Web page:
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have trouble keeping temp up

post #1 of 7
Thread Starter 

have lower end smoker a brinkman start it with chimney of charcoal then dump 2 gal bucket of lump hardwood charcoal on top

then another chimney of charcoal when all going good put 2/3 chunks of wood on for smoke

but fire wont burn hot enough to bring temp up to 200 with basting meat turning into more of a jerky than moist never mind juicy

       going to try burning real wood next and its not the temp gauge checked it and right on

smoker is brand new ribs on now and probally going to have to toss out or give to dog

     thank you //  GARY WILLIAMS

post #2 of 7

2 Gallon Buckets of Charcoal seems like a lot....  Why not put a chimney of coal in the firebox or fire basket and then dump a lit chimney on top of it. Make sure your damper is open so clean air is being sucked in by the fire and that your exhaust is open fully to get a good flow of air exiting the cooker. When you hit your desired temp close up the damper about halfway and see what happens. You control the temp by the damper. Fully open burns hotter and closed off chokes air off reducing the heat. 

post #3 of 7

I don't want to seem like a smoker snob, but you may not be able to do much better with a low end Brinkmann.  The metal is thin rolled and won't hold heat, and probably leaks smoke and heat like a sieve.  I know, I ruined a few briskets on a Brinkmann.  And the temp gauge is probably inadequate.  I'd change that out pretty quickly, and maybe get some of that high temp silicone sealant, and apply around all of your doorways and other openings.

 

This is being said, though, one of the best briskets I ever did was on a $50 drum grill!!  Fire on right side by damper, and the meat on the smokestack side.  Good luck

post #4 of 7
Thread Starter 

thank u for responding i know u get what u pay for and that brinkman not much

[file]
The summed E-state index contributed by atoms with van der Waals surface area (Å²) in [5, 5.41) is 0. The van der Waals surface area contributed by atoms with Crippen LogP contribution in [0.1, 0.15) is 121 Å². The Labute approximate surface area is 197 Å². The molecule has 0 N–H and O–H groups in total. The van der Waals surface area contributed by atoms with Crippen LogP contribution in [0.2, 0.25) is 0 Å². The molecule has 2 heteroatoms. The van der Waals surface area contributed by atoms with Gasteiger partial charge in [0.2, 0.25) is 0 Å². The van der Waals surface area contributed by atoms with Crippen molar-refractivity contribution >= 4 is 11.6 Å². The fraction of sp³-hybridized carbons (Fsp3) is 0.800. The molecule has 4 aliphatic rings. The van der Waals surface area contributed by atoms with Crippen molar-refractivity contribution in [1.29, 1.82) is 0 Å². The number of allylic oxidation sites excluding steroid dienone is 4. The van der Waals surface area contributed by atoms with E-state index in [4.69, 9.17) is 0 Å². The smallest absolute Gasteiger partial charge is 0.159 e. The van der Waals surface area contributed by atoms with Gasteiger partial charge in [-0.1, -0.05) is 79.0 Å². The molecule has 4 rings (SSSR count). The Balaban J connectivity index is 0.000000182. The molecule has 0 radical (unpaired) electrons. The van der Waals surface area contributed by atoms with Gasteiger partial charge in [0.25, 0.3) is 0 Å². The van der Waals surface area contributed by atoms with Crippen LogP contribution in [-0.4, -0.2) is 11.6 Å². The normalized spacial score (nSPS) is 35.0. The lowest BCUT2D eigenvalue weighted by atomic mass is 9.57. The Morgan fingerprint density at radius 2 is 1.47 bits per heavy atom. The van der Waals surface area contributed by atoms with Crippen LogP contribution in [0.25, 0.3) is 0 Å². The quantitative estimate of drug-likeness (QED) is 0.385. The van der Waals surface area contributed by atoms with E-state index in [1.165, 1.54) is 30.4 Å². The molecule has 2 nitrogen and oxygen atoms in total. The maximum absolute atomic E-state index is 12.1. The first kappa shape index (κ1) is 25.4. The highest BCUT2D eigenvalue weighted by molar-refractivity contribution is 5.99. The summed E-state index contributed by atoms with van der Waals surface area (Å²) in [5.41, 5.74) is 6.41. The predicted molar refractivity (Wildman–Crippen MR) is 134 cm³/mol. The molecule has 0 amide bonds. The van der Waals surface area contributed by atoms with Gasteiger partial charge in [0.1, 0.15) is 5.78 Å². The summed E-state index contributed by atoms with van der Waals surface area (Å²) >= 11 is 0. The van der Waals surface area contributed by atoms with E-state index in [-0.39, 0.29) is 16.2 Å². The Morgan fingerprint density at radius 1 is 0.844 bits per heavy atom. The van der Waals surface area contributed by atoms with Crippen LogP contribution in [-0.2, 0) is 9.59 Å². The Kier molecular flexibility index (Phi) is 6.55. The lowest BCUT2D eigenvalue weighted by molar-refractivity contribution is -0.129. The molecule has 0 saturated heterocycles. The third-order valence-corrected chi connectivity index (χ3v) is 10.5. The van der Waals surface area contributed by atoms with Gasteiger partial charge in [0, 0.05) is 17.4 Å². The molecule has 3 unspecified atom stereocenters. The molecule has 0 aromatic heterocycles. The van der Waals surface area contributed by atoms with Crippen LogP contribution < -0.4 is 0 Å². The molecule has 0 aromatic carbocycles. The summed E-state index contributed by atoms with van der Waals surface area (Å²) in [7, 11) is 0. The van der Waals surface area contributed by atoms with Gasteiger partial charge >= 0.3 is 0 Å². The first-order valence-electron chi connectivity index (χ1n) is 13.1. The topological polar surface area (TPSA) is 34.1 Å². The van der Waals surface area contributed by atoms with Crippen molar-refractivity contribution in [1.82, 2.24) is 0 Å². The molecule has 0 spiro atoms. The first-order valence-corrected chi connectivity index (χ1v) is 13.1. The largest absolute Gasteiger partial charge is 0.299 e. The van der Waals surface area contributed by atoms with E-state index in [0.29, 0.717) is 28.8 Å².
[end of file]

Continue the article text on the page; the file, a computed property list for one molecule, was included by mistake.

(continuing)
if going to do all that modifying and added cost should just of bought better 1

thx/gary

post #5 of 7

Well, don't totally despair.  Like I said, you may try better insulating the various openings in the pit. High temp silicone is one way, but there's several other methods. You'll just have to keep a bit hotter fire in the box to overcome heat lost by the thin metal.  I actually used a Brinkmann offset smoker for 5 or 6 years with decent hit or miss success.  And change out that thermometer AAP.

post #6 of 7


There are tons of mods you can do to make that Brinkmann really shine. Do some reading on here. Some gaskets on the covers, a little RTV between the FB and the grill body and using a charcoal basket will help a ton. Many people with that same smoker have more of an issue keeping the heat down than keeping it up. I've had the best pork shoulder and best ribs off my life of a Brinkman TMLE and that one had zero mods, but the guy using it had paid his dues in getting to know the smoker.

post #7 of 7

Also draping a welding blanket or something similar over the cooking chamber will do wonders for your temps., especially in the winter. I started with a Char-griller (very similar to yours) made mods and got OK results, but after about 6-7 months I just sold it and bought my 22.5" WSM. Have never looked back since. :biggrin:

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